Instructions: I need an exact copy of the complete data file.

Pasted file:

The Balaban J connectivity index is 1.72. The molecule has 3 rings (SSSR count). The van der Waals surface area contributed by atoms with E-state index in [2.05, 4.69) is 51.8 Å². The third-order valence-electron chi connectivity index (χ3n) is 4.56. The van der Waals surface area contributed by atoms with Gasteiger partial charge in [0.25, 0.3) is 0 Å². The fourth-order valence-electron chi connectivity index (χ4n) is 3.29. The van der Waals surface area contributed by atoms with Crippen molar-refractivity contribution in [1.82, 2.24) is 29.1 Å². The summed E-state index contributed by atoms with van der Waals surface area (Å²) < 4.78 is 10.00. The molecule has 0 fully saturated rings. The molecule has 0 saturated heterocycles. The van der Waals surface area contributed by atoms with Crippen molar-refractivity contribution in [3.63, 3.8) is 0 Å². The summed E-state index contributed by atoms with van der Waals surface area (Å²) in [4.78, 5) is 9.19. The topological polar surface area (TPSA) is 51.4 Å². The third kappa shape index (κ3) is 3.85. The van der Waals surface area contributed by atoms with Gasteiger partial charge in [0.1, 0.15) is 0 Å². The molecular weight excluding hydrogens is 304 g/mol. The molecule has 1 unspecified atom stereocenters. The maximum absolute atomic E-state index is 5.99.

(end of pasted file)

The Balaban J connectivity index is 1.72. The molecule has 3 rings (SSSR count). The van der Waals surface area contributed by atoms with E-state index in [2.05, 4.69) is 51.8 Å². The third-order valence-electron chi connectivity index (χ3n) is 4.56. The van der Waals surface area contributed by atoms with Gasteiger partial charge in [0.25, 0.3) is 0 Å². The fourth-order valence-electron chi connectivity index (χ4n) is 3.29. The van der Waals surface area contributed by atoms with Crippen molar-refractivity contribution in [1.82, 2.24) is 29.1 Å². The summed E-state index contributed by atoms with van der Waals surface area (Å²) < 4.78 is 10.00. The molecule has 0 fully saturated rings. The molecule has 0 saturated heterocycles. The van der Waals surface area contributed by atoms with Crippen molar-refractivity contribution in [3.63, 3.8) is 0 Å². The summed E-state index contributed by atoms with van der Waals surface area (Å²) in [4.78, 5) is 9.19. The topological polar surface area (TPSA) is 51.4 Å². The third kappa shape index (κ3) is 3.85. The van der Waals surface area contributed by atoms with Gasteiger partial charge in [0.1, 0.15) is 0 Å². The molecular weight excluding hydrogens is 304 g/mol. The molecule has 1 unspecified atom stereocenters. The maximum absolute atomic E-state index is 5.99.